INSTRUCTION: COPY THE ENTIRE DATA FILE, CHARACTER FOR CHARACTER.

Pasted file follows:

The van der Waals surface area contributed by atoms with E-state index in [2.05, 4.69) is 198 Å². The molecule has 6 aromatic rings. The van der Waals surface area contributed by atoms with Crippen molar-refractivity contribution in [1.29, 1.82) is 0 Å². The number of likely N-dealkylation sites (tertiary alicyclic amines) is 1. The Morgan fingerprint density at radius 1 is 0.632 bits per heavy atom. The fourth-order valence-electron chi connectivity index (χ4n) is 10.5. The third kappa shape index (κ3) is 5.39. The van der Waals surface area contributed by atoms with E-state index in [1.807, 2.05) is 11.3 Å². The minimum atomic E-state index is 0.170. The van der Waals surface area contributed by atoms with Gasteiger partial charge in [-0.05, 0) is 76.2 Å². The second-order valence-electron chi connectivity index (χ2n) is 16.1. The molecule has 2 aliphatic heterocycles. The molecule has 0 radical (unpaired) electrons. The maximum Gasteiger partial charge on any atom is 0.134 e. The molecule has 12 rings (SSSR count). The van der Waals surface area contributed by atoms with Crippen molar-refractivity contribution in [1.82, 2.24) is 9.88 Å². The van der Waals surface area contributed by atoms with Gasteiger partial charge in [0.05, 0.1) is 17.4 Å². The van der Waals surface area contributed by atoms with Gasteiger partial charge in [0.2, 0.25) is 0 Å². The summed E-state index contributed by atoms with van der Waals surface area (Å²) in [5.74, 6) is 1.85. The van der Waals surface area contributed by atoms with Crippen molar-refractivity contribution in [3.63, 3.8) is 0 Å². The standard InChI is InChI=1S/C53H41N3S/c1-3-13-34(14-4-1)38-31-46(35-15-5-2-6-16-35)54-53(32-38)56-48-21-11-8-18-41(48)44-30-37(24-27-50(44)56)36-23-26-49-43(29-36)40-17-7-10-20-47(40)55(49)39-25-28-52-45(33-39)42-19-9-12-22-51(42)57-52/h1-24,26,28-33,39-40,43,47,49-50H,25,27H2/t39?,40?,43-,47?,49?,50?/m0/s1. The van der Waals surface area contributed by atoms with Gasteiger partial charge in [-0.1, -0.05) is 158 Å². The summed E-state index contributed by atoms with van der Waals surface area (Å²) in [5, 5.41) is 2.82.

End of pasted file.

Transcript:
The van der Waals surface area contributed by atoms with E-state index in [2.05, 4.69) is 198 Å². The molecule has 6 aromatic rings. The van der Waals surface area contributed by atoms with Crippen molar-refractivity contribution in [1.29, 1.82) is 0 Å². The number of likely N-dealkylation sites (tertiary alicyclic amines) is 1. The Morgan fingerprint density at radius 1 is 0.632 bits per heavy atom. The fourth-order valence-electron chi connectivity index (χ4n) is 10.5. The third kappa shape index (κ3) is 5.39. The van der Waals surface area contributed by atoms with E-state index in [1.807, 2.05) is 11.3 Å². The minimum atomic E-state index is 0.170. The van der Waals surface area contributed by atoms with Gasteiger partial charge in [-0.05, 0) is 76.2 Å². The second-order valence-electron chi connectivity index (χ2n) is 16.1. The molecule has 2 aliphatic heterocycles. The molecule has 0 radical (unpaired) electrons. The maximum Gasteiger partial charge on any atom is 0.134 e. The molecule has 12 rings (SSSR count). The van der Waals surface area contributed by atoms with Crippen molar-refractivity contribution in [1.82, 2.24) is 9.88 Å². The van der Waals surface area contributed by atoms with Gasteiger partial charge in [0.05, 0.1) is 17.4 Å². The van der Waals surface area contributed by atoms with Gasteiger partial charge in [0.2, 0.25) is 0 Å². The summed E-state index contributed by atoms with van der Waals surface area (Å²) in [5.74, 6) is 1.85. The van der Waals surface area contributed by atoms with Crippen molar-refractivity contribution in [3.63, 3.8) is 0 Å². The standard InChI is InChI=1S/C53H41N3S/c1-3-13-34(14-4-1)38-31-46(35-15-5-2-6-16-35)54-53(32-38)56-48-21-11-8-18-41(48)44-30-37(24-27-50(44)56)36-23-26-49-43(29-36)40-17-7-10-20-47(40)55(49)39-25-28-52-45(33-39)42-19-9-12-22-51(42)57-52/h1-24,26,28-33,39-40,43,47,49-50H,25,27H2/t39?,40?,43-,47?,49?,50?/m0/s1. The van der Waals surface area contributed by atoms with Gasteiger partial charge in [-0.1, -0.05) is 158 Å². The summed E-state index contributed by atoms with van der Waals surface area (Å²) in [5, 5.41) is 2.82.